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tesco (LSE:TSCO) shares are popular with UK investors looking for dividend income.
The supermarket chain has an incredible brand, loyal customers and a leading market position that it has maintained for decades. This results in frequent trading and a reliable dividend, barring a few serious setbacks (more on this soon).
Personally, I think this is an investment I can rely on for income. Which makes me wonder how many Tesco shares I would need to stop working and survive on passive income.
How much is enough?
First, I need to define what quantity I will need. Of course, this can vary greatly, depending on whether I prefer to sit and read for hours like Warren Buffett or pamper myself at a luxurious spa resort.
Every person’s needs, wants and financial circumstances are different. So let’s go on average.
According to Statista, the average annual earnings of a full-time employee in the UK last year were £34,963.
How many Tesco shares do I need to buy to aim for this amount?
Well, the stock’s estimated dividend yield for fiscal 2025 (which includes most of this year) is 4.4%. This is based on today’s share price of 295p.
So this means I would have to invest a whopping £795,000 to acquire the required 269,491 shares.
Besides the possibility of having that much money, there would be tax implications (to put it mildly) if I were to spend that much at once on stocks for income.
However, that doesn’t mean my zero-work dream is over forever. Instead I can move in this direction by maximizing my annual tax-free Stocks and Shares ISA contributions. It is currently £20,000.
Please note that tax treatment depends on each client’s individual circumstances and may be subject to change in the future. The content of this article is provided for informational purposes only. It is neither intended nor does it constitute tax advice of any kind.
If I max out my ISA contributions every year, and achieve an average annual return of 9%, I’ll reach £795,000 in less than 17 years.
Well, if I let it grow for 20 years, I’ll have £1.1 million!
Now, 9% is the ballpark stock market average (with dividends reinvested) over the very long term. But that doesn’t mean it’s set in stone. I can get less (or more) than that.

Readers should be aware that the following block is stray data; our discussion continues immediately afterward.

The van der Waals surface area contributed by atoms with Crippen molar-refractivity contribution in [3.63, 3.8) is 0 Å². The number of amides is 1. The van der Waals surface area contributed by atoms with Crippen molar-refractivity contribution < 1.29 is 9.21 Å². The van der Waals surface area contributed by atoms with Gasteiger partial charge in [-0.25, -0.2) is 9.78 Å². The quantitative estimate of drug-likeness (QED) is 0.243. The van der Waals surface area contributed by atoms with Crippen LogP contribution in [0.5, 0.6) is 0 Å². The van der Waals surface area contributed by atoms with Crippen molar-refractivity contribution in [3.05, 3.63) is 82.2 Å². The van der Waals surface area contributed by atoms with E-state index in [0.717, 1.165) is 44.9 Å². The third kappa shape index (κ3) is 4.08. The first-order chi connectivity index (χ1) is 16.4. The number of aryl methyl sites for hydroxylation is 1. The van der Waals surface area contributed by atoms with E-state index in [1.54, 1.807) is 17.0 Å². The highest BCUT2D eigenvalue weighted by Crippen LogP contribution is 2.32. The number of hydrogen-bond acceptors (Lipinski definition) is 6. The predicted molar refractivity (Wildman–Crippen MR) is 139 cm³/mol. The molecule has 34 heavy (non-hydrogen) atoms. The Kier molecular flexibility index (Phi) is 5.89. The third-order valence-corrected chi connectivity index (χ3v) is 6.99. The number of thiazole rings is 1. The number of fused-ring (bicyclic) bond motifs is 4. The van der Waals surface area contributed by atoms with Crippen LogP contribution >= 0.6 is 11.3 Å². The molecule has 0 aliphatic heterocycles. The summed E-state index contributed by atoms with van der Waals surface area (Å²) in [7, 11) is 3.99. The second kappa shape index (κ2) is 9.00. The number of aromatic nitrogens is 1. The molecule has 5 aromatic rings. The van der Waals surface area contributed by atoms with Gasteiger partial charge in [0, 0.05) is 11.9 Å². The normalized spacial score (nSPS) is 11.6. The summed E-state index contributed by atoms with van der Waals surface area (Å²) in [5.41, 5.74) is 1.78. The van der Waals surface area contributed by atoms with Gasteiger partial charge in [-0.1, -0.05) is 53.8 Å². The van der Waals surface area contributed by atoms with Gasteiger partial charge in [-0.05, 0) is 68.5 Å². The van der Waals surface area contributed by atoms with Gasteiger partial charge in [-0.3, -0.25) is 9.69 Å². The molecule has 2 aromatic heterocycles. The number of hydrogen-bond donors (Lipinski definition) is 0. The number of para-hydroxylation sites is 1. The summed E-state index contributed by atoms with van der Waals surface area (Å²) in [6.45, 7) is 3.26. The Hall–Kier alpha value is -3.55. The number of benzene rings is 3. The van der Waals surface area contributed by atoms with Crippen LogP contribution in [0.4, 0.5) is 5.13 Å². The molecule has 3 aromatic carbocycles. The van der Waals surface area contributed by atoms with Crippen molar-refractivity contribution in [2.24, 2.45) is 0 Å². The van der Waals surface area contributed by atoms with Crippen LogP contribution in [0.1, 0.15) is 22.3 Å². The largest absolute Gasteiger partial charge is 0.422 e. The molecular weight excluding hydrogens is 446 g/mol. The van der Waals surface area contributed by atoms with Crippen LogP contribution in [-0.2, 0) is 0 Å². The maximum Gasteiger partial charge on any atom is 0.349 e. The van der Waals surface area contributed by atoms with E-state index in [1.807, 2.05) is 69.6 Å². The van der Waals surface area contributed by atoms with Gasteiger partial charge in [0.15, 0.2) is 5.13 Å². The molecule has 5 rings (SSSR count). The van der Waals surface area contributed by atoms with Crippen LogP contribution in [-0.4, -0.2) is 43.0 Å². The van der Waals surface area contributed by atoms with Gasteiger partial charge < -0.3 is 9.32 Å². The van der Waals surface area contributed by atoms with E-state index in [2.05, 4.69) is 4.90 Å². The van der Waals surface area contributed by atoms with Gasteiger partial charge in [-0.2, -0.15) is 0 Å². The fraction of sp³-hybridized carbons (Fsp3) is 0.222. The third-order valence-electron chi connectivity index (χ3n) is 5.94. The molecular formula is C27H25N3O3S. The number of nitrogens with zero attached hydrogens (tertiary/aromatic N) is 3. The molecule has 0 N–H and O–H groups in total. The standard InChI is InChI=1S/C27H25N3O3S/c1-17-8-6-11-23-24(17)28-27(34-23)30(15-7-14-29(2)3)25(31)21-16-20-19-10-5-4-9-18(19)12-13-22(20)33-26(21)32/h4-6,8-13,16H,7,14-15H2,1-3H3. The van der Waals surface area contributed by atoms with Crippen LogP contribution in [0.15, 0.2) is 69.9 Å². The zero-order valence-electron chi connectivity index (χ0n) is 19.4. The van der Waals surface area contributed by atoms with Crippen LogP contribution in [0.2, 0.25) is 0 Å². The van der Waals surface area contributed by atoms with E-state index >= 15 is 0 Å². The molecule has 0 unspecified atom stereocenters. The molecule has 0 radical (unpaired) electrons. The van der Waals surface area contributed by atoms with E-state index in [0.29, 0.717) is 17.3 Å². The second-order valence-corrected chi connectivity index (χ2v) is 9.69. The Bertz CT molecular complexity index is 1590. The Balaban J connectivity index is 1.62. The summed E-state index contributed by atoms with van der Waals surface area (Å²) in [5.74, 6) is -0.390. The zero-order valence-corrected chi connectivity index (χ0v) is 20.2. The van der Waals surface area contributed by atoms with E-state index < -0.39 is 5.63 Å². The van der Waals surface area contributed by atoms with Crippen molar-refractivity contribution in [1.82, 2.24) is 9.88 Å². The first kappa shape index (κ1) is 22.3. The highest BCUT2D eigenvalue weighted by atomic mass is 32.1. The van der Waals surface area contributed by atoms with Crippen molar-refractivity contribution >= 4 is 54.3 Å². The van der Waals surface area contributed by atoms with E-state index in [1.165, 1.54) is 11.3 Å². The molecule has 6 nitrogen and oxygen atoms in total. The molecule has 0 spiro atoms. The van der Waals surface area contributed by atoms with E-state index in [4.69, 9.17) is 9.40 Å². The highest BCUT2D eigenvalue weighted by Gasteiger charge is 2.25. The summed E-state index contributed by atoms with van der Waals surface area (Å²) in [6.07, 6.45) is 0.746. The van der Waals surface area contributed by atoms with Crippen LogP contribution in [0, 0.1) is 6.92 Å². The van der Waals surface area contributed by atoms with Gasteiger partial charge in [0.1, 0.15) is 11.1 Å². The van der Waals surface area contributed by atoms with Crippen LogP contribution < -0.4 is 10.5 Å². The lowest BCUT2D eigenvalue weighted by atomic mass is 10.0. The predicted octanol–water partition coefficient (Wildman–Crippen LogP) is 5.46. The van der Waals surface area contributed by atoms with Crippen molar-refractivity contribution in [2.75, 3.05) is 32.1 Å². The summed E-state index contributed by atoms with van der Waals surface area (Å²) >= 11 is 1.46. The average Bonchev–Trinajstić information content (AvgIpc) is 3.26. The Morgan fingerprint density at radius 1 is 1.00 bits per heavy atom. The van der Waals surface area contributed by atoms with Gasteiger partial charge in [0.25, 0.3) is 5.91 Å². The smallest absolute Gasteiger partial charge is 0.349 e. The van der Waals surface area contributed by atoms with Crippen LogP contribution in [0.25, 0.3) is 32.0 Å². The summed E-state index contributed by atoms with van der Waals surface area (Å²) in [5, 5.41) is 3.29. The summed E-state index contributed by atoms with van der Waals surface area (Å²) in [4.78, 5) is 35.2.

diversity is important
Tesco has just reported a bumper Q3 which also includes the festive period. Like-for-like sales rose 6.8%, prompting it to upgrade its full-year operating profit forecast to £2.75 billion. The dividend seems safe.
Despite this, it is important to remember that no future payments are guaranteed. Just 10 years ago, Tesco was not paying any dividends because it was struggling with an accounting scandal. This is a phenomenon that can blindside any investor.
Therefore, it is important to create a flexible portfolio of different stocks. Fortunately, this will help me invest in other high-yield stocks.
For example, the insurance giant aviva Currently yielding a 7.4% dividend yield. global investment manager M&G Is yielding a whopping 9%. like tobacco stock Imperial Brands Offering meaty passive income potential. During this, VODAFONE Shares have a staggering yield of 11%. the list goes on.
With such a selection, it should be relatively simple to create a high-yield portfolio that pays more than Tesco’s forecast 4.4%. And this will be important for two main reasons.
Firstly, due to rising costs £34,963 won’t get me what I get today in 17 years. I can’t rely on just one stock to keep my income in line with the inflation rate. Second, a high-yield portfolio in which I reinvest the dividends will likely get me to my goal years earlier.
The post Here’s how many Tesco shares I’d need to quit my job and live on passive income appeared first on The Motley Fool UK.
Ben McPoland holds positions in Aviva plc. The Motley Fool UK recommends Imperial Brands PLC, M&G PLC, Tesco PLC and Vodafone Group Public. The views expressed on the companies mentioned in this article are those of the author and therefore may differ from the official recommendations we make in our subscription services such as Share Advisor, Hidden Winners and Pro. Here at The Motley Fool we believe that considering a wide variety of insights can make us better investors.
Motley Fool UK 2024